Published: 16:47, 17 February 2021
| Updated: 17:49, 17 February 2021
The grieving family of a woman who died after an accident on the A21 have hit out at Highways England for claiming against her insurance to replace the barriers which they believe should have stopped her car plunging down a hill.
Kathryn Knight died aged 40 after her Mini Cooper crashed into a fence on the dual carriageway near Castle Hill in Tonbridge in November.
KMTV speaks to Kathryn's brother Paul Knight
The personal trainer – known as Kath – had been on her way to a friend's house in West Wickham when the tragic incident occurred.
Her brother Paul Knight says Highways England has put in a claim against his sister’s insurance to cover the cost of replacing the broken structures.
But the 45-year-old feels there needs to be a serious safety inspection before they are reinstalled to check if further safety measures are also needed before more lives are lost.
He added: “From what we’ve heard from the police, Kath hit the middle barrier, bounced off, and went through the fence on the other side before rolling down the embankment to her death.
“As a family we are angry these barriers didn’t stop her rolling down the hill.
“The authority has now claimed against her insurance to replace the fence but we want to find out if these measures are safe or whether they should actually be looking at installing new ones entirely.
“They failed to save my sister and that can’t happen to anyone else.”
Mr Knight, alongside his brother Darren, set up a petition calling for further safety measures on the stretch which has been signed by some 930 people.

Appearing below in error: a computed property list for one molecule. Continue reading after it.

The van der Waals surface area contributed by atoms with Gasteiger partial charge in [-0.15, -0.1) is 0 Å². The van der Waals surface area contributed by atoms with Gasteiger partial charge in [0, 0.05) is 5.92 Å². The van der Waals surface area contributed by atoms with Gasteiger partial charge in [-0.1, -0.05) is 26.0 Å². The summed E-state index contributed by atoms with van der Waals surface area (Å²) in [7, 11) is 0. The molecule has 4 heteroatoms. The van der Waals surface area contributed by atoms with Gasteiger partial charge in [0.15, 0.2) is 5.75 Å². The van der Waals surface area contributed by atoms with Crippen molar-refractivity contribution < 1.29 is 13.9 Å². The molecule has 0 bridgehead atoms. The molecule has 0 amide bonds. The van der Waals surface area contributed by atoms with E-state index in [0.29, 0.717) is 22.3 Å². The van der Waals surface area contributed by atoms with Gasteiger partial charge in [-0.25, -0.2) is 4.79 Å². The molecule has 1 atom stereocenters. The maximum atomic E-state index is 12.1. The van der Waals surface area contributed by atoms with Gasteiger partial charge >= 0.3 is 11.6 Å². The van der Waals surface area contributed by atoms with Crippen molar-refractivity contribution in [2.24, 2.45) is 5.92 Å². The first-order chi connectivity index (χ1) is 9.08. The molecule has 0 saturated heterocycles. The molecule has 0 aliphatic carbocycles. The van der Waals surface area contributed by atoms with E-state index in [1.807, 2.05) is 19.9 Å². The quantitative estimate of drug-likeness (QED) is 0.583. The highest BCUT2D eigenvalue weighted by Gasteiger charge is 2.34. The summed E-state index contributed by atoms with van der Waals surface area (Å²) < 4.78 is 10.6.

Mr Knight added: "It's not about getting justice because we’re not saying anything has been done wrong, we are saying now this has happened it should be investigated.
“She was a very careful driver. She did that commute many times.
"We don’t know if she lost concentration or if it was something else, but what we do know is that the barriers didn't save her when they should have."
A police investigation is also underway.
In July 2019 slightly further down the A21, dentist, Subhash Pai, died after his car aquaplaned on a wet carriageway and crashed into a fence.
That year MPs including Greg Clark and Tom Tugendhat called for action.
Mr Tugendhat, who represents Tonbridge and Malling, said he is still pressing Highways England today and shares the family's concerns.
The added: “This road was a major piece of engineering, and a welcome one for those of us who remember the road before, but there are clearly issues that need to be looked at and I'm absolutely adamant that Highways England really need to get on with it as a matter of urgency here.
"I'm told various investigations are ongoing but sadly things have been delayed because of the coronavirus."
The newly dualled section of the A21 between Tonbridge and Pembury was opened in September 2017.
Work took three years and cost £70 million.
Mr Tugendhat's views were echoed by Cllr Nicolas Heslop, the leader of Tonbridge and Malling Borough Council who is also pressing for the highways authority to look into the crash barrier defences and flooding issues 'sooner rather than later'.
Highways England offered its condolences to the Knight family, adding safety is its priority and it will provide any assistance to both the police and any coroner’s inquiry.